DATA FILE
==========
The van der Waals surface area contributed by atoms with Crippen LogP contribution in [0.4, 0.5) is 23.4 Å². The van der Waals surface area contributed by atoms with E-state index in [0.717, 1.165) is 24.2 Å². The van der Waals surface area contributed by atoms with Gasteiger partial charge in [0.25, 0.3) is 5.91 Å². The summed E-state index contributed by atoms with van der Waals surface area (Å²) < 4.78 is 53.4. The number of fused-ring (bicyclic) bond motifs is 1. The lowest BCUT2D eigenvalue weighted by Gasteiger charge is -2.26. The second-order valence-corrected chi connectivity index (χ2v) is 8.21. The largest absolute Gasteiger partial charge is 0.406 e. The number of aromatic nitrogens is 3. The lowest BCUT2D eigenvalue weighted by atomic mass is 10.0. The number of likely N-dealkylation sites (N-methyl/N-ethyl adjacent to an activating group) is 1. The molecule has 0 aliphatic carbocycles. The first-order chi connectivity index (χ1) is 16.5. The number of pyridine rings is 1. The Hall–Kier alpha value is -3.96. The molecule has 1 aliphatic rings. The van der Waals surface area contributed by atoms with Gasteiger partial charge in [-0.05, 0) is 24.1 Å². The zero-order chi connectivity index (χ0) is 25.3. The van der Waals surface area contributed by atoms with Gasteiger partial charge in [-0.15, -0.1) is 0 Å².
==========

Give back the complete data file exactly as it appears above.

The van der Waals surface area contributed by atoms with Crippen LogP contribution in [0.4, 0.5) is 23.4 Å². The van der Waals surface area contributed by atoms with E-state index in [0.717, 1.165) is 24.2 Å². The van der Waals surface area contributed by atoms with Gasteiger partial charge in [0.25, 0.3) is 5.91 Å². The summed E-state index contributed by atoms with van der Waals surface area (Å²) < 4.78 is 53.4. The number of fused-ring (bicyclic) bond motifs is 1. The lowest BCUT2D eigenvalue weighted by Gasteiger charge is -2.26. The second-order valence-corrected chi connectivity index (χ2v) is 8.21. The largest absolute Gasteiger partial charge is 0.406 e. The number of aromatic nitrogens is 3. The lowest BCUT2D eigenvalue weighted by atomic mass is 10.0. The number of likely N-dealkylation sites (N-methyl/N-ethyl adjacent to an activating group) is 1. The molecule has 0 aliphatic carbocycles. The first-order chi connectivity index (χ1) is 16.5. The number of pyridine rings is 1. The Hall–Kier alpha value is -3.96. The molecule has 1 aliphatic rings. The van der Waals surface area contributed by atoms with Gasteiger partial charge in [-0.05, 0) is 24.1 Å². The zero-order chi connectivity index (χ0) is 25.3. The van der Waals surface area contributed by atoms with Gasteiger partial charge in [-0.15, -0.1) is 0 Å².